(1) Infrared. Light/heat waves just below the visible spectrum; that is, waves slightly longer than those visible to the human eye. Filtered out to reduce heat on film or slides. (2) A type of wireless transmission standard using infrared light.

IRE Level
Institute of Radio Engineers' unit for expressing picture brightness in terms of the percentage of full brightness. 1 Volt peak-to-peak video is divided into 140 IRE units. This is done to make numbers for luminance levels easier to communicate. The amplitude of the video signal from blanking (zero volts) to peak white is 0.714286 volts or 100 IRE units. Synchronization signals extend from blanking to 1.285714 volts/ 40 IRE units.

IRE Scale
An oscilloscope scale that applies to composite video levels. Typically there are 140 IRE units in one volt (1 IRE = 7.14 mV).

Integrated Services Digital Network. An international communications standard for sending voice, video and data over digital telephone lines. ISDN uses special wires and can transfer at rates of 64,000 bits per second. Another version, called "B-ISDN" uses fiber optics and can transfer at 1.5 megabits per second.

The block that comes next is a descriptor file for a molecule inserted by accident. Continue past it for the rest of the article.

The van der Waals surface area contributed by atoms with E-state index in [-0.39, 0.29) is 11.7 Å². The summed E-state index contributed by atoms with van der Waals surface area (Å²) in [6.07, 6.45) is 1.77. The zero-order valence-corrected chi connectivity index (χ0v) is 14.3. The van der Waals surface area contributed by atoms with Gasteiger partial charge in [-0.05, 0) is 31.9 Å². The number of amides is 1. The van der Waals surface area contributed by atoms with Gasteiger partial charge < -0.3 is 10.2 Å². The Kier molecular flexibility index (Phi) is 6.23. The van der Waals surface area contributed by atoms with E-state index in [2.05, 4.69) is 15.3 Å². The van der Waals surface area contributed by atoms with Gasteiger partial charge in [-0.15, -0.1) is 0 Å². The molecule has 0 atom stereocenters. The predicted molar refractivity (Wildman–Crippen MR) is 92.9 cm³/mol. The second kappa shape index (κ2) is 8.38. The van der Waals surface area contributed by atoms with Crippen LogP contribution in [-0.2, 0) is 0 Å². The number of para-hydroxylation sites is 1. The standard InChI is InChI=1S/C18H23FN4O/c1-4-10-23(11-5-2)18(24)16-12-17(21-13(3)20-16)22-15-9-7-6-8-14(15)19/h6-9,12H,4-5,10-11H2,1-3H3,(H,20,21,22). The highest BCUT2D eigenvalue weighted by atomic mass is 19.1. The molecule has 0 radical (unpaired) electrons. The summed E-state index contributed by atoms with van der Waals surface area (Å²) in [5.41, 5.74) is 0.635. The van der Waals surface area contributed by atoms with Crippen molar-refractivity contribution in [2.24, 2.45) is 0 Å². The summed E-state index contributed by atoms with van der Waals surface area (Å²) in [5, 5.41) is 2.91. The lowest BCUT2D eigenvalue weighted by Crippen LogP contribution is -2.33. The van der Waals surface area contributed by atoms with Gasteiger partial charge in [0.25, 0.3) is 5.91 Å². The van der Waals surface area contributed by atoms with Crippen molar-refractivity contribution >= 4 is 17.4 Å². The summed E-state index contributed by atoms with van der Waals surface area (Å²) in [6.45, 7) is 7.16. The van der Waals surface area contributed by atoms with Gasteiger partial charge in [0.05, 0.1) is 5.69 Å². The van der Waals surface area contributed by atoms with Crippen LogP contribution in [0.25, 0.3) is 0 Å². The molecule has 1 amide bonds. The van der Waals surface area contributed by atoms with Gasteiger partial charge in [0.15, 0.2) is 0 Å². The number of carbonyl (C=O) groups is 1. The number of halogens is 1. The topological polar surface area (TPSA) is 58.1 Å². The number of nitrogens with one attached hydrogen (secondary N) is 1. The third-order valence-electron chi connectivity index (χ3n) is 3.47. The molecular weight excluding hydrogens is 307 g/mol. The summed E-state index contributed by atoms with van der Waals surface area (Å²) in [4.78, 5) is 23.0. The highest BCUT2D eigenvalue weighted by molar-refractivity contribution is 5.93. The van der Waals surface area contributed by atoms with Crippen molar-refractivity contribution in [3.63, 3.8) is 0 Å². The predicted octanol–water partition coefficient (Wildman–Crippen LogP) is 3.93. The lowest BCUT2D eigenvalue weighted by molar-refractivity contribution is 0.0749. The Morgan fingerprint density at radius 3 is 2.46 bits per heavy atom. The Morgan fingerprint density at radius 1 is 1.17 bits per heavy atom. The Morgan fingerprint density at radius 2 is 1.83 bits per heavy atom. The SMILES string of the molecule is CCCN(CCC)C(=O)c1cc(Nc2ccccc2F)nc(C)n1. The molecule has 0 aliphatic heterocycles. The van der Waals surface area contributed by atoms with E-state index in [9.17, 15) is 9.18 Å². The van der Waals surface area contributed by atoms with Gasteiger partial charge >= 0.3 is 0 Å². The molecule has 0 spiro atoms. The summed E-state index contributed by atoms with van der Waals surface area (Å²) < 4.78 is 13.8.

The Imaging Science Foundation, Inc. An organization founded by Joe Kane and Joel Silver dedicated to promoting the awareness and importance of properly calibrating video systems to realize the full potential of NTSC video. ISF conducts special seminars to educate video and home theatre specialists on the essentials of adjusting monitors and televisions for proper performance.

ISO 2969
Frequency response standards for dubbing, screening, and commercial theatres, set in 1977. For playback of wide-range film audio soundtracks, curve "X" (the other being curve "N") is used. This frequency response specifies a gradual rolloff of 3 dB/octave at 2 kHz, extending to 16 kHz. The range from 50 Hz to 2 kHz is flat.

To separate airborne or mechanically transmitted energy. Khz/Kilohertz 1,000 Hz increments.